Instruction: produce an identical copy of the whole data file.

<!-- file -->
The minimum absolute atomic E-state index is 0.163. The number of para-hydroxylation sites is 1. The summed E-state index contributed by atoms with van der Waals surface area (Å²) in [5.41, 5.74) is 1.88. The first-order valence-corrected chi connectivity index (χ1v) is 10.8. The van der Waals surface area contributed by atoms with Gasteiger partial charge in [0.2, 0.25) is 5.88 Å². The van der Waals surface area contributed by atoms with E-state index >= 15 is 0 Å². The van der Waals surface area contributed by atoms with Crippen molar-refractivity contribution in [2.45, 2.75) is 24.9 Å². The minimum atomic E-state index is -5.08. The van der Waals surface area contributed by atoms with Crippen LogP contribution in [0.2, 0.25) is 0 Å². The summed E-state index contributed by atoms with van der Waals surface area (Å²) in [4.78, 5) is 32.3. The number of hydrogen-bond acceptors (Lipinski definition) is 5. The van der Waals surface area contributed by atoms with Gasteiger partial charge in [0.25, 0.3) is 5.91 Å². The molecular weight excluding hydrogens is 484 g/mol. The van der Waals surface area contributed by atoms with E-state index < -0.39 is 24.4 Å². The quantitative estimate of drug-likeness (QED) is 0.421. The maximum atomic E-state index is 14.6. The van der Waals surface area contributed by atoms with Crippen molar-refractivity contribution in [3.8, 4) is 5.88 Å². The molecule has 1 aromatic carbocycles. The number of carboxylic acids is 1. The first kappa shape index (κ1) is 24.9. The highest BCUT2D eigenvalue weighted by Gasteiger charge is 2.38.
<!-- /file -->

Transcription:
The minimum absolute atomic E-state index is 0.163. The number of para-hydroxylation sites is 1. The summed E-state index contributed by atoms with van der Waals surface area (Å²) in [5.41, 5.74) is 1.88. The first-order valence-corrected chi connectivity index (χ1v) is 10.8. The van der Waals surface area contributed by atoms with Gasteiger partial charge in [0.2, 0.25) is 5.88 Å². The van der Waals surface area contributed by atoms with E-state index >= 15 is 0 Å². The van der Waals surface area contributed by atoms with Crippen molar-refractivity contribution in [2.45, 2.75) is 24.9 Å². The minimum atomic E-state index is -5.08. The van der Waals surface area contributed by atoms with Crippen LogP contribution in [0.2, 0.25) is 0 Å². The summed E-state index contributed by atoms with van der Waals surface area (Å²) in [4.78, 5) is 32.3. The number of hydrogen-bond acceptors (Lipinski definition) is 5. The van der Waals surface area contributed by atoms with Gasteiger partial charge in [0.25, 0.3) is 5.91 Å². The molecular weight excluding hydrogens is 484 g/mol. The van der Waals surface area contributed by atoms with E-state index < -0.39 is 24.4 Å². The quantitative estimate of drug-likeness (QED) is 0.421. The maximum atomic E-state index is 14.6. The van der Waals surface area contributed by atoms with Crippen molar-refractivity contribution in [3.8, 4) is 5.88 Å². The molecule has 1 aromatic carbocycles. The number of carboxylic acids is 1. The first kappa shape index (κ1) is 24.9. The highest BCUT2D eigenvalue weighted by Gasteiger charge is 2.38.